Unfortunately, research on clinical intervention in children with ASD has not yet yielded a clear direction for enhancing early communication. The research results are encouraging because they reveal that a variety of approaches—from the most structured discrete trial instruction methods to more open-ended, child-centered methods—demonstrate some efficacy both for increasing communication and eliciting first words from nonspeaking young children with ASD. Unfortunately, little information is available to help determine which methods are more effective than others, for which children, and at what point in development. In other words, we know it is possible to enhance communication and induce speech in prelinguistic children with ASD, but we don't know the best way to do it.

Several research groups around the country are trying to close this gap by using research designs that randomly assign children to one of two different treatments and then comparing the two groups to determine which treatment works better. Although these research designs won't answer the question of how to identify the best treatment for an individual child, the research can help us begin to evaluate the relative efficacy of various treatment approaches.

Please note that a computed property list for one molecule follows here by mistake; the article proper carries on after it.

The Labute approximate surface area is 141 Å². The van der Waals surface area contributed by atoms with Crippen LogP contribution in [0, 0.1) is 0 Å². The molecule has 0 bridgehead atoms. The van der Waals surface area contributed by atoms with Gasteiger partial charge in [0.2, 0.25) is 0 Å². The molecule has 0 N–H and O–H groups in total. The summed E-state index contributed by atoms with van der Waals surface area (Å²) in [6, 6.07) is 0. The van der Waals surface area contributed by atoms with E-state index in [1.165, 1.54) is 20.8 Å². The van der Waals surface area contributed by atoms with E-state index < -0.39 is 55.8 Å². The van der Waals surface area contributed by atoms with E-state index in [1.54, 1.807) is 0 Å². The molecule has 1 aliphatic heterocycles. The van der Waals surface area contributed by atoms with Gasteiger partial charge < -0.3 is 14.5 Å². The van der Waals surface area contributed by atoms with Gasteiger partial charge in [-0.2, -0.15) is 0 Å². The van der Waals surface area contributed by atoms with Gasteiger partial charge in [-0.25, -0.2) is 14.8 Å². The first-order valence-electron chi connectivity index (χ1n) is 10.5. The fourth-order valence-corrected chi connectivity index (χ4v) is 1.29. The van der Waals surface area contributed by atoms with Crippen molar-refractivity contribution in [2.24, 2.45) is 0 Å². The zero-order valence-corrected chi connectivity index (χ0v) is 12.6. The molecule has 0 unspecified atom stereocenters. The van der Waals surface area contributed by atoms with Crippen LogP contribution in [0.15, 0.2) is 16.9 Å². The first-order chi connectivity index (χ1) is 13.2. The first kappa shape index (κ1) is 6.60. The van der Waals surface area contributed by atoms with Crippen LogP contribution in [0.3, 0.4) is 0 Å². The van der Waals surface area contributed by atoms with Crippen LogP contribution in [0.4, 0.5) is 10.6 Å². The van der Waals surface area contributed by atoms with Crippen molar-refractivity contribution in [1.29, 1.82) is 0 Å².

Our team became interested in researching this question for several reasons. There was tremendous pressure from parents of toddlers for "ABA (applied behavior analysis) therapy" (which in the minds of many means a discrete trial approach) for their children with ASD, and a complete lack of studies making direct comparisons between traditional behaviorist approaches and other forms of intervention. In addition, despite evidence in favor of such discrete trial instruction approaches, they have come to be regarded unfavorably by SLPs.